Monday, May 24, 2010

Martin Gardner, 1914-2010: A Personal Remembrance

Martin Gardner died this past weekend. I was a great admirer of his "Mathematical Games" column in Scientific American and spent hours as a teenager in the stacks at the local college library perusing back issues and resolving to attempt every single game and puzzle. The column for March 1967 on "Dragon Curves" especially gripped me and has remained a source of fascination ever since.

A dragon curve is a space-filling, self-similar curve that belongs to the family of shapes known as fractals, although like many other fractals it was discovered and analyzed before the term "fractal" was coined by Benoit Mandelbrot in 1975. It was discovered through a simple, recursive paper-folding procedure: take a strip of paper, fold it in half lengthwise, then unfold it so that the crease forms a right angle. The path that the paper makes when viewed on edge is a dragon curve of order 1. Now re-fold the paper, then fold it in half again. Open it up so that creases again make right angles. When viewed on edge it makes a dragon curve of order 2. Repeat: fold it in half, in half again, and in half yet again. Unfold it, and you have a dragon curve of order 3. Each curve of order n has the property that it never crosses itself, and is space-filling in the sense that multiple copies can tile together to fill the unit lattice. As the order increases, the curve takes on a vaguely dragonish shape: head, tail and two legs, hence the name. A dragon curve of order n is made up of two curves of order n-1 placed head to tail, which makes sense when one reflects on the paper-folding procedure that generates the curve.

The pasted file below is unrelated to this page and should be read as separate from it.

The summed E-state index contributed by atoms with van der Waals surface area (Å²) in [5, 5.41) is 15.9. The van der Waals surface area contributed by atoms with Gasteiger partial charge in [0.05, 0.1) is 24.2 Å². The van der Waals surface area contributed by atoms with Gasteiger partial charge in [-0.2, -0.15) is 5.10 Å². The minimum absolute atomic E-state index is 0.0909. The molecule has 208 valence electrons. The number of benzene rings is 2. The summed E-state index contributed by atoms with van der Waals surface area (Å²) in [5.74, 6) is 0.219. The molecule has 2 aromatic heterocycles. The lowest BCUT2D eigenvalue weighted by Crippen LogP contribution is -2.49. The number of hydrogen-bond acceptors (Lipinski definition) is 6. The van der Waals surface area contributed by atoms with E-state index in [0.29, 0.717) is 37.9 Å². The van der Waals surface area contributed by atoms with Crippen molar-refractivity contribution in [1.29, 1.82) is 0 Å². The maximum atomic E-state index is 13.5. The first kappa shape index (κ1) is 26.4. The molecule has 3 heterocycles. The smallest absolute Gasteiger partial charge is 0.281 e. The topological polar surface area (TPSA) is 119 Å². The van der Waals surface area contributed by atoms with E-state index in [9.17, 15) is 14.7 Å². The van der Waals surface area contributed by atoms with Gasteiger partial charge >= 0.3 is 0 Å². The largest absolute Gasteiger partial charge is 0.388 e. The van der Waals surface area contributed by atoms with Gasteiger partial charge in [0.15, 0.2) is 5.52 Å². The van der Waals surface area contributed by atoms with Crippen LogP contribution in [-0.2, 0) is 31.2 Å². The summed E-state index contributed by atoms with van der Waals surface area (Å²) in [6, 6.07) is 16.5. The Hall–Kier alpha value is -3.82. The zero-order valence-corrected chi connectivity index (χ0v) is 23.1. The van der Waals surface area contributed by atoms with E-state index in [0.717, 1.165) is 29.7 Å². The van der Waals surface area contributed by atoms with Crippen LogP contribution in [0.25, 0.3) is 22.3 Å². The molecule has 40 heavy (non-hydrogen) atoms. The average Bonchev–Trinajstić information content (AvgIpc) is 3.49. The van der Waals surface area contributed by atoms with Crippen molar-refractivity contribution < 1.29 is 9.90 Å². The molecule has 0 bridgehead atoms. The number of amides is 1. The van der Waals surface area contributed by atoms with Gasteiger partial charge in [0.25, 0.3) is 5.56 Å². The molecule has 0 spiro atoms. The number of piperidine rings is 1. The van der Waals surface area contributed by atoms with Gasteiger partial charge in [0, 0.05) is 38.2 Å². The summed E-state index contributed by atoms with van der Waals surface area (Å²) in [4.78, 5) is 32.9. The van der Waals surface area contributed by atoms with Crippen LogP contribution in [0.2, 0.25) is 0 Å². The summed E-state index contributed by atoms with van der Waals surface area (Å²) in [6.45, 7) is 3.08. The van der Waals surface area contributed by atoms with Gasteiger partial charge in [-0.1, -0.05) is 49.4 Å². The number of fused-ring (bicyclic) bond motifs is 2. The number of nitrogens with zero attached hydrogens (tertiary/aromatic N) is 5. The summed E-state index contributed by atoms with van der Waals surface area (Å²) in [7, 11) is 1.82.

The curve appealed to me, and still does, because (1) it's simple to understand and to draw on graph paper, (2) there are multiple ways to define it, hence multiple ways to generalize it, and (3) the plane-tiling aspects (if you consider each unit segment as the diagonal of a square and replace segments with squares) create visually appealing patterns. The paper-folding procedure originally used to define the curve can be replaced by sequences of 0s and 1s representing right and left turns in a turtle-geometric tracing of the curve. These binary sequences can then be generated different ways mathematically, and their properties investigated.

I used dragon curves as the topic of an independent study project in 1971 while a freshman at New College in Florida. This was well before Google and the internet, and my library research skills were limited to card catalogs, so to find out more about dragon curves I wrote directly to Martin Gardner. I still have his postcard reply:

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